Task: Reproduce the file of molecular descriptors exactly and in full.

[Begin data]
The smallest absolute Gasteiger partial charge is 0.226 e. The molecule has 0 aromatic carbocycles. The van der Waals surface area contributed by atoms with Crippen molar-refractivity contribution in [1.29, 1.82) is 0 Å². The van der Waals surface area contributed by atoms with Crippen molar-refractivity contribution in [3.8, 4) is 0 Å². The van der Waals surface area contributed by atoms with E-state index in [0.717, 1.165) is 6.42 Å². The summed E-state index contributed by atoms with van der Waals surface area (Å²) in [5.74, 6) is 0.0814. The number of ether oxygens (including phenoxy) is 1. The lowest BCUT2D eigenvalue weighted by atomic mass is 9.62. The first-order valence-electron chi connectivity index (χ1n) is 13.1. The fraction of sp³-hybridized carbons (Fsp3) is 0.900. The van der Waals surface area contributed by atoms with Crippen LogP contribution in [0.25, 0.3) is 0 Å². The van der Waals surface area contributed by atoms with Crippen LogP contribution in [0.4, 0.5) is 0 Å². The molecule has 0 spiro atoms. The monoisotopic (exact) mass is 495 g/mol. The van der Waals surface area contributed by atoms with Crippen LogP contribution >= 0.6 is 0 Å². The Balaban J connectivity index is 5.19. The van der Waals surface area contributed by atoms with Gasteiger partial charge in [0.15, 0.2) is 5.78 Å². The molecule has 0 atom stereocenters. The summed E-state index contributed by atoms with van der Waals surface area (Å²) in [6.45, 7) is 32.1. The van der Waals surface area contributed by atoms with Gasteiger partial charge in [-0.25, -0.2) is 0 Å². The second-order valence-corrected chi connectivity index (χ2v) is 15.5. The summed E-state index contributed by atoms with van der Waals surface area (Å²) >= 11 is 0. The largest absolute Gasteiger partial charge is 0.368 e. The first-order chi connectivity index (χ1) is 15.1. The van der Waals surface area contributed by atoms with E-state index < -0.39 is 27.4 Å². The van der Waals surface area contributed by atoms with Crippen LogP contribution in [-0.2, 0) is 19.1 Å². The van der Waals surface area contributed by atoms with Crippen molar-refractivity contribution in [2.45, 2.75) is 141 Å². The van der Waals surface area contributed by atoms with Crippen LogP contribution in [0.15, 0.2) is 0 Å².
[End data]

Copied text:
The smallest absolute Gasteiger partial charge is 0.226 e. The molecule has 0 aromatic carbocycles. The van der Waals surface area contributed by atoms with Crippen molar-refractivity contribution in [1.29, 1.82) is 0 Å². The van der Waals surface area contributed by atoms with Crippen molar-refractivity contribution in [3.8, 4) is 0 Å². The van der Waals surface area contributed by atoms with E-state index in [0.717, 1.165) is 6.42 Å². The summed E-state index contributed by atoms with van der Waals surface area (Å²) in [5.74, 6) is 0.0814. The number of ether oxygens (including phenoxy) is 1. The lowest BCUT2D eigenvalue weighted by atomic mass is 9.62. The first-order valence-electron chi connectivity index (χ1n) is 13.1. The fraction of sp³-hybridized carbons (Fsp3) is 0.900. The van der Waals surface area contributed by atoms with Crippen LogP contribution in [0.25, 0.3) is 0 Å². The van der Waals surface area contributed by atoms with Crippen LogP contribution in [0.4, 0.5) is 0 Å². The molecule has 0 spiro atoms. The monoisotopic (exact) mass is 495 g/mol. The van der Waals surface area contributed by atoms with Crippen LogP contribution >= 0.6 is 0 Å². The Balaban J connectivity index is 5.19. The van der Waals surface area contributed by atoms with Gasteiger partial charge in [0.15, 0.2) is 5.78 Å². The molecule has 0 atom stereocenters. The summed E-state index contributed by atoms with van der Waals surface area (Å²) in [6.45, 7) is 32.1. The van der Waals surface area contributed by atoms with Gasteiger partial charge in [-0.25, -0.2) is 0 Å². The second-order valence-corrected chi connectivity index (χ2v) is 15.5. The summed E-state index contributed by atoms with van der Waals surface area (Å²) >= 11 is 0. The largest absolute Gasteiger partial charge is 0.368 e. The first-order chi connectivity index (χ1) is 15.1. The van der Waals surface area contributed by atoms with E-state index < -0.39 is 27.4 Å². The van der Waals surface area contributed by atoms with Crippen LogP contribution in [-0.2, 0) is 19.1 Å². The van der Waals surface area contributed by atoms with Crippen molar-refractivity contribution in [2.45, 2.75) is 141 Å². The van der Waals surface area contributed by atoms with Crippen LogP contribution in [0.15, 0.2) is 0 Å².